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Call for reworking of new detention laws

Law Council of Australia (LCA) concerns over the Federal Government’s response to the High Court’s NZYQ decision have been intensified by preventative detention measures passed by both houses of Parliament this week.

The Migration and Other Legislation Amendment (Bridging Visas, Serious Offenders and Other Measures) Bill 2023 was created in response to the ruling last month that a nameless and stateless Rohingya man was being unlawfully detained because there was no real prospect he could be removed from Australia in the foreseeable future.

The LCA said it recognised the objective underlying the measures was community safety.

“However, as we have said since the Government began developing a response to the High Court’s NZYQ decision, adequate time must be provided to consider all the implications of the approach being taken,” LCA President Luke Murphy said.

Mr Murphy said the LCA had long argued that preventative detention should be allowed in exceptional circumstances only; must only be imposed after a fair hearing; and the court must be satisfied, to a high degree of probability, that such an extraordinary measure is necessary and reasonable in view of the level of risk posed by the affected person.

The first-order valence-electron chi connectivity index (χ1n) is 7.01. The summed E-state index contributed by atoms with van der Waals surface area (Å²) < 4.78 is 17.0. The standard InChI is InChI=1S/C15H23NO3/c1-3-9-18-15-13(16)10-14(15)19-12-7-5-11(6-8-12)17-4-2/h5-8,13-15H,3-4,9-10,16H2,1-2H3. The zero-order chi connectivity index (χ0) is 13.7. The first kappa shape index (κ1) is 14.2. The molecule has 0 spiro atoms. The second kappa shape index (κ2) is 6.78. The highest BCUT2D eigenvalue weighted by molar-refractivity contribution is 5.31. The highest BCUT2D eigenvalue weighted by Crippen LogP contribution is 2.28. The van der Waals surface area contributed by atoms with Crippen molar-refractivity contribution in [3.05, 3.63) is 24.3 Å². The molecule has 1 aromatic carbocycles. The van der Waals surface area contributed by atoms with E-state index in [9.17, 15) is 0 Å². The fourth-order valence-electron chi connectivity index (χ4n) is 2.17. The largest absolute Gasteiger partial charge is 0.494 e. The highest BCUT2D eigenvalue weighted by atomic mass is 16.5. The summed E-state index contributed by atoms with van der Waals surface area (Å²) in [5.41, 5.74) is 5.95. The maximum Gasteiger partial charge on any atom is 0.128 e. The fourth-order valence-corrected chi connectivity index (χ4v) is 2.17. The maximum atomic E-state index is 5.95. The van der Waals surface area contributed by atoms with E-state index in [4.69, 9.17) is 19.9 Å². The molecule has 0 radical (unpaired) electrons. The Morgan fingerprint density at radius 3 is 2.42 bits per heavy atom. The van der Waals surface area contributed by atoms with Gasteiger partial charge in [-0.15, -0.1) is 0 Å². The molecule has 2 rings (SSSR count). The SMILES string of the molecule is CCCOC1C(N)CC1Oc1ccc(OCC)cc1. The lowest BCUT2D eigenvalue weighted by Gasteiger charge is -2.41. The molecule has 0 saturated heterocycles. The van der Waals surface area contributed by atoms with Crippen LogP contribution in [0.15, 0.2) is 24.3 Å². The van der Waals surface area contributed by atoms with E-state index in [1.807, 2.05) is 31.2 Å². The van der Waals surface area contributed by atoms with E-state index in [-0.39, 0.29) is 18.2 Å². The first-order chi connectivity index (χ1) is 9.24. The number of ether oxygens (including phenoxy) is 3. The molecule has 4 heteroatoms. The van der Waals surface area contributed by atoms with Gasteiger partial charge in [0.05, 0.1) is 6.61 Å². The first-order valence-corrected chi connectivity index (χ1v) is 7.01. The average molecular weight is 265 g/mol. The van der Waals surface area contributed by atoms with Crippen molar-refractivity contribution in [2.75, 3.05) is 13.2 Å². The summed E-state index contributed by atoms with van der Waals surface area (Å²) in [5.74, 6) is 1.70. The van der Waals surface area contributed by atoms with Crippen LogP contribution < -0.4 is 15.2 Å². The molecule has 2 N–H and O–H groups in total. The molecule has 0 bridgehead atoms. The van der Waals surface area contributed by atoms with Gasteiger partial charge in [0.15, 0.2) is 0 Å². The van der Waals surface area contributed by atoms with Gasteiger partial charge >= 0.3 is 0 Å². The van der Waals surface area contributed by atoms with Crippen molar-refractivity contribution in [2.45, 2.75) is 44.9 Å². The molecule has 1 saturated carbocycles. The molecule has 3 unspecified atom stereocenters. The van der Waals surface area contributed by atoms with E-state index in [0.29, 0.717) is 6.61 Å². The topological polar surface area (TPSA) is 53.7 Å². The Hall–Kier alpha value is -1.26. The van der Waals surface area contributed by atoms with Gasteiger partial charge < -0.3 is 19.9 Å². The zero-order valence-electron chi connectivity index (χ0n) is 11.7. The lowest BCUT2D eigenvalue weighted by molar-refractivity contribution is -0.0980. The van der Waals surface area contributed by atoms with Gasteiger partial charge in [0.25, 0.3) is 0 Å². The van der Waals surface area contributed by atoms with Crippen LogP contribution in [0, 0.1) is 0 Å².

He said many other provisions deserved scrutiny, including those relating to Community Safety Supervision Order (CSSO) proceedings, with concerns over access to a fair trial; civil evidence and procedure rules; and the threshold for assessing risk being satisfaction on the balance of probabilities.

“The need for a more demanding threshold reflects the close connection of post-sentence orders with the criminal process, the grave consequences of the imposition of a post-sentence order, and the fraught nature of making predictions about a person’s future risk of offending,” Mr Murphy said.

He said the LCA held grave concerns about a mandatory penalty of imprisonment for contravening a CSSO or interfering with a monitoring device.

“The Law Council has long maintained that these types of provisions are arbitrary and limit an individual’s right to a fair trial by preventing judges from imposing an appropriate penalty based on the unique circumstances of each offence and offender,” he said.

Other concerns included the complex interactions between a CSSO and the existing Bridging Removal Pending Visa (BVR), and the potential for inadvertent breaches.

“In contrast with existing state, territory and federal schemes for managing the risk of serious offences being committed by offenders which apply equally to those who commit certain kinds of offences, the Law Council remains highly concerned that the NZYQ regime as a whole – incorporating both the CSSO regime but also the BVR regime already passed – is disproportionate and punitive in its application to a small group of non-citizens,” Mr Murphy said.

“Finally, the Law Council again emphasises that the enactment of these extreme measures necessitates the establishment of a dedicated and additional Commonwealth legal assistance scheme for legal advice and representation of individuals who are either party to a CSSO proceeding or subject to conditions under the BVR regime already in place.”

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